ONE long-term solution mentioned in Prime Minister Ismail Sabri Yaakob’s statement after the May 23 cabinet meeting to discuss solutions to the shortage of chicken in the country was that Malaysia needs to be self-sufficient in producing chicken feed.
This will reduce the hefty cost of poultry farming in light of the high cost of fertiliser and wheat, and the vulnerability of imports to currency fluctuations
The Agriculture and Food Industries Ministry (Mafi) and Domestic Trade and Consumer Affairs Ministry have been tasked to present plans on the proposal for the cultivation of corn and the use of palm kernel cake as chicken feed alternatives.
In response to this, the Kelantan government is ready to cultivate corn as a long-term alternative to poultry feed.
Kelantan Agriculture, Agro-based Industry, Biotechnology, Green Technology and Environment Committee chairman Tuan Mohd Saripudin Tuan Ismail is reported to have said several corn varieties of the cereal crop for animal feed planted in Bachok four years ago had been proven to have high yield, but the programme was stopped due to the lack of market demand at the time.
“In the past, we planted corn grain to be processed as animal feed, including as chicken feed, but it had to be replaced with sweet corn, pearl corn and fat corn because grain corn was less popular in the market at the time.
“Now the government is ready to convert the existing maize crop to grain maize to be processed into food for livestock. The state government and farmers are ready to work together for the development of animal feed that can be done on a large scale, including on abandoned agricultural lands,” he was quoted as saying.
The farmers need support from the federal government through incentives and subsidies related to fertilisers and pesticides because they are burdened with a double increase in the price of the planting material and need to ensure that it can be sold, such as via contract agreements with relevant parties, he added.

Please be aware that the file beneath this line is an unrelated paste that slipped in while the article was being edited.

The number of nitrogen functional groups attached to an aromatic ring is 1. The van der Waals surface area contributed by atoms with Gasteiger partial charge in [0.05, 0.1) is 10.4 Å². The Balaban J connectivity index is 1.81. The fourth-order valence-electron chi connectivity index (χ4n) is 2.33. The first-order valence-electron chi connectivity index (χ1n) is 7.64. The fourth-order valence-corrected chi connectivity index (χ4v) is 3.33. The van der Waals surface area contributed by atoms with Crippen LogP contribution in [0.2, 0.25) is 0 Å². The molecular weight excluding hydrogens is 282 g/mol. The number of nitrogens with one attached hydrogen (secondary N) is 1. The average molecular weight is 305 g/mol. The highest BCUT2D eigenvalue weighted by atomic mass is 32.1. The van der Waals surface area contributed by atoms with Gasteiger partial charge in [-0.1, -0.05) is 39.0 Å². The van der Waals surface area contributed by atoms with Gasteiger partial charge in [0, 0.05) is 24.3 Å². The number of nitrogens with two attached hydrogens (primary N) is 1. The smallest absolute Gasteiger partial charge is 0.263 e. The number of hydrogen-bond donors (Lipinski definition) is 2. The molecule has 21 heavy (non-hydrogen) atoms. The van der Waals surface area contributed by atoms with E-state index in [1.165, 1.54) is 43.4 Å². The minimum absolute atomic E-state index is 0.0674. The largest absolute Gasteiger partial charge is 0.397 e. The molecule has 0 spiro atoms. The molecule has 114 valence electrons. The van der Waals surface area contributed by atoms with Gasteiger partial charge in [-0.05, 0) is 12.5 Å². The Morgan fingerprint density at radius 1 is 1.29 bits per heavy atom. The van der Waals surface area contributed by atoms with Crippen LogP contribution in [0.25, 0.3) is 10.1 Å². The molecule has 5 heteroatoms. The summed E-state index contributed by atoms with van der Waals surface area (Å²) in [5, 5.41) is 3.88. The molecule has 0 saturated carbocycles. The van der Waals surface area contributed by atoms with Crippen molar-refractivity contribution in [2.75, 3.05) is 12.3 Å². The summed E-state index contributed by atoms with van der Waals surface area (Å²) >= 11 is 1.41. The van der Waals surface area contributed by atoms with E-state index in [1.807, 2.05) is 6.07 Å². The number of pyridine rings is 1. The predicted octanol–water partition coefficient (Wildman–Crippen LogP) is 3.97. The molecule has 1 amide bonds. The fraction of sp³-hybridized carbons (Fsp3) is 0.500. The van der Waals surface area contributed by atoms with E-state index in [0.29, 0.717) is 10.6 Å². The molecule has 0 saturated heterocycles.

Also, the state government is working to increase its maize yield in Jeli, from one million crops to 10 million.
“Kelantan also has maize crops of these types in Lojing, Gua Musang, Tanah Merah and Bachok, which can be used as animal feed based on a study. It’s just that the corn needs to go through a drying process and be crushed as well as added with ingredients such as soy to increase nutrition to be given to livestock,” he said.
On May 23, the cabinet had asked state governments, government agencies and government-linked companies to grant Temporary Occupancy Licences to farmers so they can cultivate maize as poultry feed.
The cabinet also gave an immediate green light for cooperatives involved in the plantation sector to hire foreign workers, to overcome the current poultry shortage in the country.
The government’s move towards self sufficiency in animal feed was announced last month by the Agriculture and Food Industries Minister Ronald Kiandee when he said the government was formulating a policy to reduce dependence on animal feed imports by promoting grain corn farming.
He announced 80,000ha nationwide will be used to plant grain corn by 2023, and that it encourages private large-scale farming of this crop.
It is unclear if this is linked to the Grain Corn Development Master Plan 2018-2032 launched by the government in 2016 with the aim of producing 30% of grain corn required for domestic consumption.
The government has grappled with the grain corn production issue since the 1980s when it was identified as a key vulnerability to the nation’s food security.